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Protest And Rage




Article by John T. Wills

The disturbing event of Ferguson that we recently witnessed seemed to have come as a surprise to many. Frankly, I don’t know why. The outrage has been simmering for a long time. The only thing different here is the level of disregard the police exercised against unarmed black people. What happened was the result of how America has trained it people to forget that it has always been this way, just look back at the racial strife a generation or so ago during the civil rights movement.

Then like now, they found a black face to calm the unrest or find some preacher to tell you to love your neighbor and turn the other check after you have been beaten and bruised. Back in the day, they put dogs on peaceful “Negro” protestors and used fire hoses against unarmed men, women, and children. This was done even when these folk left their staging areas, which was a church with preachers leading the marches and the forces of evil still beat and trampled them.

If you go back far enough in our history, the police came about to be slave catchers and to control the oppressed people. The common wisdom, then like now, was to hire and put more black people on the force to use them to occupy the communities where blacks live. Let’s not forget, the FBI, America’s top law enforcement agency would not hire black agents, and it took lawsuits to make that happen. If this was the case, what do you think happened in Mayberry?

The riots this time was sparked by the shooting of unarmed black teenager Michael Brown but this is no way the first time. Most scenes of protest, rioting, and an ironfisted police crackdown emerged from similar situations history has shown. From the Civil War through the early 1900s, what we now call “race riots” were expressions of white rage. Often spurred by labor strife, rumors of a crime committed against a white person, or fears of black families moving into primarily white areas, whites would set entire black neighborhoods to the flame, destroying property and murdering blacks at will. Of course, this was justified because “they” said so.

Ferguson’s name has been added to the long list of uprisings that have taken place in nearly every city in America. Like the Harlem riots and many of the 1960s uprisings were sparked by conflict between the community and the police. In Los Angeles, the Watts neighborhood went up in flames in 1965, after three family members were arrested during a clash with police following a drunk-driving stop.

St. Louis, which is near Ferguson, has a history of racial strife dating back to the Dred Scott Decision. The city fell into chaos in 1965 after a 19-year-old black youth was killed as he fled police officer Israel Mason, who said the familiar excuse. The suspect tried to grab his gun during a traffic stop. Detroit burned for five days in 1967 after police tried to arrest dozens of people during a raid of an after-hours speakeasy. The primary period of black urban uprisings, which was 1963 to 1970, nearly all of them were sparked by confrontations between African-Americans and the police. Almost every single one!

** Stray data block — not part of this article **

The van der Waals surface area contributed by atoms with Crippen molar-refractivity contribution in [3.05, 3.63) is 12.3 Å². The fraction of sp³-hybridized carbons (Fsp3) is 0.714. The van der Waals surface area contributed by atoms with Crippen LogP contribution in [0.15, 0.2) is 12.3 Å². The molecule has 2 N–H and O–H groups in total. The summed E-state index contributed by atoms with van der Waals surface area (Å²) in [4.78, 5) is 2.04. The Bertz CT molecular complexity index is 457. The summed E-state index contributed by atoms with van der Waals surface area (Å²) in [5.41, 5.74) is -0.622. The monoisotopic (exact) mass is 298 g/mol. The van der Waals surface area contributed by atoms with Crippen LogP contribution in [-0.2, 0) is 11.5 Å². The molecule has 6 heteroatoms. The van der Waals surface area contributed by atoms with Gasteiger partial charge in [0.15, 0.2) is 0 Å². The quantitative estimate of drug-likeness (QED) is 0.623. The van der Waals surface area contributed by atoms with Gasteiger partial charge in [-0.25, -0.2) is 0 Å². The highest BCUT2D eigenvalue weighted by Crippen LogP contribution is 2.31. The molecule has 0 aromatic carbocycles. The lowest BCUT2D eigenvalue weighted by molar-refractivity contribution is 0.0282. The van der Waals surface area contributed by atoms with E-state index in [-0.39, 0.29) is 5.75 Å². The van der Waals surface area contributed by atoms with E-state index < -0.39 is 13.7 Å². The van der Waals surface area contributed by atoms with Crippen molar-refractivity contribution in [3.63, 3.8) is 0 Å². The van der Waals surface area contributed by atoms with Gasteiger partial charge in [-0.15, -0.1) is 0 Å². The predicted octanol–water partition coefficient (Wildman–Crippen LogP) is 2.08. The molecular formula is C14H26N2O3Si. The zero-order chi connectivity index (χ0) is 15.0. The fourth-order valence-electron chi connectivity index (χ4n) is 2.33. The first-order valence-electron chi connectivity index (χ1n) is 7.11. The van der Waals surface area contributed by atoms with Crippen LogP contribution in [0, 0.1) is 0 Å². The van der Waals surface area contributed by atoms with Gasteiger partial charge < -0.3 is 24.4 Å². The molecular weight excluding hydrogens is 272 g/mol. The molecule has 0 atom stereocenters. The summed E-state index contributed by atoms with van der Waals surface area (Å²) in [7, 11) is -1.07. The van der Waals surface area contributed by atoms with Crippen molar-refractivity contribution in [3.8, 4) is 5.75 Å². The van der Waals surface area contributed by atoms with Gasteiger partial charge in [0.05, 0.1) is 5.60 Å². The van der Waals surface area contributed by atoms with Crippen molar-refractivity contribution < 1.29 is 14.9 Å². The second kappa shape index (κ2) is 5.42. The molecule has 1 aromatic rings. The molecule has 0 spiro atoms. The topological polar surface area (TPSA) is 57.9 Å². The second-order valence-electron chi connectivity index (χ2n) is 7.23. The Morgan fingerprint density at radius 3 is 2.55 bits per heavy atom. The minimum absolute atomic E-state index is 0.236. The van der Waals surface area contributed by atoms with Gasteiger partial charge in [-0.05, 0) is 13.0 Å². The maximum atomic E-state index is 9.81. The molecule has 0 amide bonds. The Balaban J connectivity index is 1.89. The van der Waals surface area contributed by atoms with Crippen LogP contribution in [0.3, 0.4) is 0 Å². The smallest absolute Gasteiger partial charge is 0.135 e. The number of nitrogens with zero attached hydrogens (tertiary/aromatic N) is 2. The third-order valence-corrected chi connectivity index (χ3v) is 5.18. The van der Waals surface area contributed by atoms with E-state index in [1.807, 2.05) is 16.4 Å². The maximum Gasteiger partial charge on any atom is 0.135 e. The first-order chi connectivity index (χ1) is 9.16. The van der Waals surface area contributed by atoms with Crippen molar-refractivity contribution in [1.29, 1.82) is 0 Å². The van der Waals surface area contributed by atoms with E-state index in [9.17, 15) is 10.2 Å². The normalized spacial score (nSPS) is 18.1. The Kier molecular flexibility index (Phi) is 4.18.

So you see nothing much has changed, even though they tell you so. They, meaning the puppets and the conspirators of those keep African America’s as second class citizens. In the two weeks of demonstrations featuring calculated violence by planted insurgents that manifested itself in Ferguson. We have had over four hundred years of frustration like you saw in Ferguson. Violence as harmful and self-destructive as it is, sometimes works. However, the popular reaction is the same; “There’s not a black-white divide the Negro are happy!

The recipe for urban riots since 1935 is remarkably consistent and the ingredients are almost always the same: An impoverished and politically disempowered black population refused full American citizenship, a heavy-handed and overwhelmingly white police force, a generous amount of neglect, and frequently, the loss of black life at the hands of the police. Yet they are always surprised when tension is released.

Back in 1968, a report produced by the Kerner Commission an 11-member panel convened by President Lyndon B. Johnson to get to the heart of a series of violent riots in 1967 concluded:

White racism is essentially responsible for the explosive mixture which has been accumulating in our cities since the end of World War II. What the rioters appeared to be seeking were fuller participation in the social order and the material benefits enjoyed by the majority of American citizens. Rather than rejecting the American system, they were anxious to obtain a place for themselves in it.

Police actions are always the spark because their Gestapo tactics have come to symbolize white power, white racism and white repression. And the fact is that many police do reflect and express these white attitudes. The atmosphere of hostility and cynicism is reinforced by a widespread belief among black American’s in the existence of police brutality and in a ‘double standard’ of justice that is clearly one for Negroes and one for whites.

Much has been made of Ferguson’s angry young black men, tattooed, with their pants sagging and their faces covered in shirts and bandanas. Some of them sometimes answered “Mike Brown” when asked their names. That’s why I love these young black boys for saying enough is enough. And that’s my thought provoking perspective…

Politics Of America – Somethings Never Changes.




    President of JT Wills Consulting, Speaker, Author, Writer, Blogger, Professor/Teacher, Radio Host, member and past officer of several Business, Community, College Board’s, a Volunteer, and friend to many. Regardless of the worldly titles given, I prefer to be called a man.

    Just a Season – A Must Read Novel © 2010

    Legacy – A New Season © 2013

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